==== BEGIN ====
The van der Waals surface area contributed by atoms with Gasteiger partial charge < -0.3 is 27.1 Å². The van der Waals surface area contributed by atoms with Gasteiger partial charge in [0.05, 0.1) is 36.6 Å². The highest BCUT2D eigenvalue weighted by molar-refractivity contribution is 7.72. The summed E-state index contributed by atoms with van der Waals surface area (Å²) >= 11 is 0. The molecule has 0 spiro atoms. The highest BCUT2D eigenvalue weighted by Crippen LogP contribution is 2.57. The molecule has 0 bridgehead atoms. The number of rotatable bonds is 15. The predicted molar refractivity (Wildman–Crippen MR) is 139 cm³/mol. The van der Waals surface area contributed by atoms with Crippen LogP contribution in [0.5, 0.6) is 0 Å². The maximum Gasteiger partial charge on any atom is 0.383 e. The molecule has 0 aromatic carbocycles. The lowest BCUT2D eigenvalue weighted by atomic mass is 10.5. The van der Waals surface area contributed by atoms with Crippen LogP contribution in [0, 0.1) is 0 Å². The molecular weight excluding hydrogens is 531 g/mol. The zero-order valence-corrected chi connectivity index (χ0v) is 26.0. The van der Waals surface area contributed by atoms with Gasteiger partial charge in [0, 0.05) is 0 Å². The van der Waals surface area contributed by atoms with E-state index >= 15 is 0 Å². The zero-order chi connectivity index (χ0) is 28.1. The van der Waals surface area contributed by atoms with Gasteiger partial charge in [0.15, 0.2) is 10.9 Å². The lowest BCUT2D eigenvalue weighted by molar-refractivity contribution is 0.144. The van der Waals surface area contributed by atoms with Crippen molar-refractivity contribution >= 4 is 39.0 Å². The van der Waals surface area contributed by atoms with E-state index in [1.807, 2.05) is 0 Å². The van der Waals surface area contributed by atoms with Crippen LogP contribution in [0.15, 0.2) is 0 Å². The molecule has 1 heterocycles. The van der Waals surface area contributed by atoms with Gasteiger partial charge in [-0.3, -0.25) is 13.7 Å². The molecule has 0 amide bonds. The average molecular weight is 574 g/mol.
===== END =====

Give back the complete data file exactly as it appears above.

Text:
The van der Waals surface area contributed by atoms with Gasteiger partial charge < -0.3 is 27.1 Å². The van der Waals surface area contributed by atoms with Gasteiger partial charge in [0.05, 0.1) is 36.6 Å². The highest BCUT2D eigenvalue weighted by molar-refractivity contribution is 7.72. The summed E-state index contributed by atoms with van der Waals surface area (Å²) >= 11 is 0. The molecule has 0 spiro atoms. The highest BCUT2D eigenvalue weighted by Crippen LogP contribution is 2.57. The molecule has 0 bridgehead atoms. The number of rotatable bonds is 15. The predicted molar refractivity (Wildman–Crippen MR) is 139 cm³/mol. The van der Waals surface area contributed by atoms with Crippen LogP contribution in [0.5, 0.6) is 0 Å². The maximum Gasteiger partial charge on any atom is 0.383 e. The molecule has 0 aromatic carbocycles. The lowest BCUT2D eigenvalue weighted by atomic mass is 10.5. The van der Waals surface area contributed by atoms with Crippen LogP contribution in [0, 0.1) is 0 Å². The molecular weight excluding hydrogens is 531 g/mol. The zero-order valence-corrected chi connectivity index (χ0v) is 26.0. The van der Waals surface area contributed by atoms with Gasteiger partial charge in [0, 0.05) is 0 Å². The van der Waals surface area contributed by atoms with E-state index >= 15 is 0 Å². The zero-order chi connectivity index (χ0) is 28.1. The van der Waals surface area contributed by atoms with Gasteiger partial charge in [0.15, 0.2) is 10.9 Å². The lowest BCUT2D eigenvalue weighted by molar-refractivity contribution is 0.144. The van der Waals surface area contributed by atoms with Crippen molar-refractivity contribution >= 4 is 39.0 Å². The van der Waals surface area contributed by atoms with E-state index in [1.807, 2.05) is 0 Å². The van der Waals surface area contributed by atoms with Crippen LogP contribution in [0.15, 0.2) is 0 Å². The molecule has 1 heterocycles. The van der Waals surface area contributed by atoms with Gasteiger partial charge in [-0.3, -0.25) is 13.7 Å². The molecule has 0 amide bonds. The average molecular weight is 574 g/mol.